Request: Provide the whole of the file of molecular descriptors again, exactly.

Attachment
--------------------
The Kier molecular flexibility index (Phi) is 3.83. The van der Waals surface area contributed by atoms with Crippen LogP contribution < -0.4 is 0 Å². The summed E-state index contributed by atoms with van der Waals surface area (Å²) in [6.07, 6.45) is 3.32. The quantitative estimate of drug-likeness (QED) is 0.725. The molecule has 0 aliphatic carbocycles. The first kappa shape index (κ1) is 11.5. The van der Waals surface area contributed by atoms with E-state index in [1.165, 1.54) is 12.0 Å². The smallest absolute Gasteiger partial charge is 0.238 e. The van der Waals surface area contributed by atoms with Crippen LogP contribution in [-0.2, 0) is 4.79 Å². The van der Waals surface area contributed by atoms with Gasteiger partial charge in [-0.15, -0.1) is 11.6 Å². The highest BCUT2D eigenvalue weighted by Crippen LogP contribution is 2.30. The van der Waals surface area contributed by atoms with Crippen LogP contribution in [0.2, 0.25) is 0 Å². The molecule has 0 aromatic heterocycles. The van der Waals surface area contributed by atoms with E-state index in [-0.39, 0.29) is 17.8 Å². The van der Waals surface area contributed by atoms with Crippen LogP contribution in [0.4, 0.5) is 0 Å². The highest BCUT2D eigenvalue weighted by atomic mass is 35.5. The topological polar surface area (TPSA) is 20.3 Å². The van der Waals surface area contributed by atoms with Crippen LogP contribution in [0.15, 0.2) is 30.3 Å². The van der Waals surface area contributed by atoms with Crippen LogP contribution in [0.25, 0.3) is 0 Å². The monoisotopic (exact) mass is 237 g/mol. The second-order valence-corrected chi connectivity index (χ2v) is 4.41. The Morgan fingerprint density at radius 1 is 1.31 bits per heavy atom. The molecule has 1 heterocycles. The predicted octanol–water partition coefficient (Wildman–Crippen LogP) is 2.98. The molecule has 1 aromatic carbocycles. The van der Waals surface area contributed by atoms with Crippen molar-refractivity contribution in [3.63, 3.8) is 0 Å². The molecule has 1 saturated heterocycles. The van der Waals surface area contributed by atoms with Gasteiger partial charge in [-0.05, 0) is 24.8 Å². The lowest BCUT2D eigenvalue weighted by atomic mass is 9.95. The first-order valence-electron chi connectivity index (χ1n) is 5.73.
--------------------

The Kier molecular flexibility index (Phi) is 3.83. The van der Waals surface area contributed by atoms with Crippen LogP contribution < -0.4 is 0 Å². The summed E-state index contributed by atoms with van der Waals surface area (Å²) in [6.07, 6.45) is 3.32. The quantitative estimate of drug-likeness (QED) is 0.725. The molecule has 0 aliphatic carbocycles. The first kappa shape index (κ1) is 11.5. The van der Waals surface area contributed by atoms with E-state index in [1.165, 1.54) is 12.0 Å². The smallest absolute Gasteiger partial charge is 0.238 e. The van der Waals surface area contributed by atoms with Crippen LogP contribution in [-0.2, 0) is 4.79 Å². The van der Waals surface area contributed by atoms with Gasteiger partial charge in [-0.15, -0.1) is 11.6 Å². The highest BCUT2D eigenvalue weighted by Crippen LogP contribution is 2.30. The van der Waals surface area contributed by atoms with Crippen LogP contribution in [0.2, 0.25) is 0 Å². The molecule has 0 aromatic heterocycles. The van der Waals surface area contributed by atoms with E-state index in [-0.39, 0.29) is 17.8 Å². The van der Waals surface area contributed by atoms with Crippen LogP contribution in [0.4, 0.5) is 0 Å². The highest BCUT2D eigenvalue weighted by atomic mass is 35.5. The topological polar surface area (TPSA) is 20.3 Å². The van der Waals surface area contributed by atoms with Crippen LogP contribution in [0.15, 0.2) is 30.3 Å². The van der Waals surface area contributed by atoms with Crippen LogP contribution in [0.25, 0.3) is 0 Å². The monoisotopic (exact) mass is 237 g/mol. The second-order valence-corrected chi connectivity index (χ2v) is 4.41. The Morgan fingerprint density at radius 1 is 1.31 bits per heavy atom. The molecule has 1 heterocycles. The predicted octanol–water partition coefficient (Wildman–Crippen LogP) is 2.98. The molecule has 1 aromatic carbocycles. The van der Waals surface area contributed by atoms with Crippen molar-refractivity contribution in [3.63, 3.8) is 0 Å². The molecule has 1 saturated heterocycles. The van der Waals surface area contributed by atoms with Gasteiger partial charge in [-0.05, 0) is 24.8 Å². The lowest BCUT2D eigenvalue weighted by atomic mass is 9.95. The first-order valence-electron chi connectivity index (χ1n) is 5.73.